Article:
POLITICO: The high price of uncertainty

April 18, 2011 by

My latest post in POLITICO’s “Arena”:

With continued turmoil in North Africa, increasing demand from developing nations and the American summer driving season quickly approaching, fuel prices have marched higher unabated. Just this week, AAA reported that the average price per gallon of gas nationwide has reached $3.81. It appears that we may be well on our way to reaching – if not surpassing – the highest national average ever recorded, $4.11, back in summer 2008.

And while the White House and the Congress can’t control political uprisings abroad or surging economic growth in other nations, they can certainly do quite a bit to help stabilize prices at the pump by offering political certainty.

A case in point is America’s abundant supply of natural gas. This clean-burning fuel provides a good example of how a regulatory environment can influence not only consumer cost, but also our energy security as a whole. It was just over a decade ago that countries such as Russia dominated the natural gas market. And Moscow’s willingness to use its gas reserves for political leverage (e.g., cutting gas off to Ukraine and therefore many Western European customers during New Year’s 2009) pushed global traders onto a roller coaster ride. Some analysts worried that the Kremlin – controlling 23.7 percent of the world’s gas reserves at that time – would become to natural gas what OPEC is to oil.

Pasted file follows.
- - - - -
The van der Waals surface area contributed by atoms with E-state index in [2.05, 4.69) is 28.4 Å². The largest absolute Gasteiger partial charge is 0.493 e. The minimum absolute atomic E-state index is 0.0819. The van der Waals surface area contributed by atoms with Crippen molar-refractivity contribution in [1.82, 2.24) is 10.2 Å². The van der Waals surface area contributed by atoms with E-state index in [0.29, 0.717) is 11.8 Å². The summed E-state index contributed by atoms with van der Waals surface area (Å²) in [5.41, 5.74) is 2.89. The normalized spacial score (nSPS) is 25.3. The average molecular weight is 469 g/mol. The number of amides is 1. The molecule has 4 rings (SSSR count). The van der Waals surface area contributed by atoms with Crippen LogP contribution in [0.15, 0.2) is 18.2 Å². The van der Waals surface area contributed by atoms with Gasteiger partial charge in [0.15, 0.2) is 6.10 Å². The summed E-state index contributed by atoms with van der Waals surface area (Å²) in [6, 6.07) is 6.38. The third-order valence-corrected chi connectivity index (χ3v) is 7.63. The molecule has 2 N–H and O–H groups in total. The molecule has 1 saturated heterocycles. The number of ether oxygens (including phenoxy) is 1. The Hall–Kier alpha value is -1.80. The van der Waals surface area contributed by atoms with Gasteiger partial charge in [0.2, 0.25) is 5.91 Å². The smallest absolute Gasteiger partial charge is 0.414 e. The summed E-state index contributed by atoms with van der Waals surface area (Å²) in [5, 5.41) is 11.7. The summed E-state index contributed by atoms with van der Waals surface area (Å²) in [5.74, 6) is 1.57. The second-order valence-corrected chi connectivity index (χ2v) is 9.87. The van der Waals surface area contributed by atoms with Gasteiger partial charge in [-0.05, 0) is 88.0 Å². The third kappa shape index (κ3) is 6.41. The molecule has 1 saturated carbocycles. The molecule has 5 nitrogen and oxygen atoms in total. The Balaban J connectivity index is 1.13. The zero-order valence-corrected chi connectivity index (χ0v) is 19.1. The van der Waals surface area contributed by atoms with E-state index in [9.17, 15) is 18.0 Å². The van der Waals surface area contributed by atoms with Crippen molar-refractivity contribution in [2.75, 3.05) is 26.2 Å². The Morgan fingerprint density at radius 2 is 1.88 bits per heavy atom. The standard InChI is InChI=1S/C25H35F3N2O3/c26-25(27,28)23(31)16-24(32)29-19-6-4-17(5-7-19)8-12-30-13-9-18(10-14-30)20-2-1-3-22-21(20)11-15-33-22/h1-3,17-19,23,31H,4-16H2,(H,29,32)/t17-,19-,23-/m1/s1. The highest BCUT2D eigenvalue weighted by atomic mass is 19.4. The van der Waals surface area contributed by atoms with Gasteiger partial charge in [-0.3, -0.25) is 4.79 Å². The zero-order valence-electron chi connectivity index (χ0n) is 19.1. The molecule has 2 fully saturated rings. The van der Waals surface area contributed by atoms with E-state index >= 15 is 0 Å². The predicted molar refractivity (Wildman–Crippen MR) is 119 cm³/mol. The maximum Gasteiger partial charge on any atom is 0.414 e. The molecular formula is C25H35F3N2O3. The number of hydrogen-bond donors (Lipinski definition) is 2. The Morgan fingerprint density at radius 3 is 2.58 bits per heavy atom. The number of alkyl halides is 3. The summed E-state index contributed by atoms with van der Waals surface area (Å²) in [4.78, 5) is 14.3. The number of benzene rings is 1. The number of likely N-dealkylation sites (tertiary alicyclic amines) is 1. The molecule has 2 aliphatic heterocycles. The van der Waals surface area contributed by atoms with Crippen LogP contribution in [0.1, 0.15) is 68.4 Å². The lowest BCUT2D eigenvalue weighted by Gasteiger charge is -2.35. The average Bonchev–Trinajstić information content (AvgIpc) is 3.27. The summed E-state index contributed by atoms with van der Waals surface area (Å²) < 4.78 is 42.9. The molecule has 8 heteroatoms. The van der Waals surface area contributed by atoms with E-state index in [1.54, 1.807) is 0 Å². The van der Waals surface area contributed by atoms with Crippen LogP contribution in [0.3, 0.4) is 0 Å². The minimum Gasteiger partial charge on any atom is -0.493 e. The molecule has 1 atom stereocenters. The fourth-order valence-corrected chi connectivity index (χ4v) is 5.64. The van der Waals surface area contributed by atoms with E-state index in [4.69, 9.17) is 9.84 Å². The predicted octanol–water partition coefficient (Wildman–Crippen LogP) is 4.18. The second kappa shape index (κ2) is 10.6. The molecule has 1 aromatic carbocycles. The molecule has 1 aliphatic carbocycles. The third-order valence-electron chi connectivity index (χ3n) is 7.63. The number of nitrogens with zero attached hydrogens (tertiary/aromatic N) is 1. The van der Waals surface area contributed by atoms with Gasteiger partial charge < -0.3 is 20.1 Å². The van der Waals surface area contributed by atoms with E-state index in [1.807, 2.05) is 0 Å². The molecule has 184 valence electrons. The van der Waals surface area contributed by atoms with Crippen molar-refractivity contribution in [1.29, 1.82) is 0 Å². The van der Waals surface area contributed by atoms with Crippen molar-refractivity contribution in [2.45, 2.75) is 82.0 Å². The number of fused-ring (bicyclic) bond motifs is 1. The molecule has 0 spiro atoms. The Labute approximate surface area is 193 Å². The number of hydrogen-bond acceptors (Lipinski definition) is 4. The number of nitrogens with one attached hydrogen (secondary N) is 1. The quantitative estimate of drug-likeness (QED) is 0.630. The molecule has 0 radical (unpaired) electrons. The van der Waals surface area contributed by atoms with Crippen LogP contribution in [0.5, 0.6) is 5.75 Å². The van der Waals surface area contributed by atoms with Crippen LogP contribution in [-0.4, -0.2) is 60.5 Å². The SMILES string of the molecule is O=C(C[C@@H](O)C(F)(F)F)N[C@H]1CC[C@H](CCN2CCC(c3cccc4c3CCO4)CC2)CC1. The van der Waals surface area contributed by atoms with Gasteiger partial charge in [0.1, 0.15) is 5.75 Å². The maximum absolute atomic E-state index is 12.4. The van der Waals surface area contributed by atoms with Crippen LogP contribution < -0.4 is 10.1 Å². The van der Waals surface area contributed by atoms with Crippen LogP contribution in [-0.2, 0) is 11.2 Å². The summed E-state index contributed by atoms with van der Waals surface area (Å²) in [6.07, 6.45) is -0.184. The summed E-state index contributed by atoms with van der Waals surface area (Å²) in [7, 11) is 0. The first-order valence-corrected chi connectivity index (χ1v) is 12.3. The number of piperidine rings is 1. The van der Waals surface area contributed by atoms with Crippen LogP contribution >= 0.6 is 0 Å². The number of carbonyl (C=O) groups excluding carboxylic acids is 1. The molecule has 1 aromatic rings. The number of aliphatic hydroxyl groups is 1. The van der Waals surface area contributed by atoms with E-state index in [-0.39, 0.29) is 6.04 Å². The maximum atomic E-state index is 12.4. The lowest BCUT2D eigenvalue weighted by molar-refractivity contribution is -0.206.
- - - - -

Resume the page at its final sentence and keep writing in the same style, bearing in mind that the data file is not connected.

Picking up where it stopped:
Thankfully, a revolutionary energy production process, combined with a supportive regulatory environment, saved Americans from that fate.

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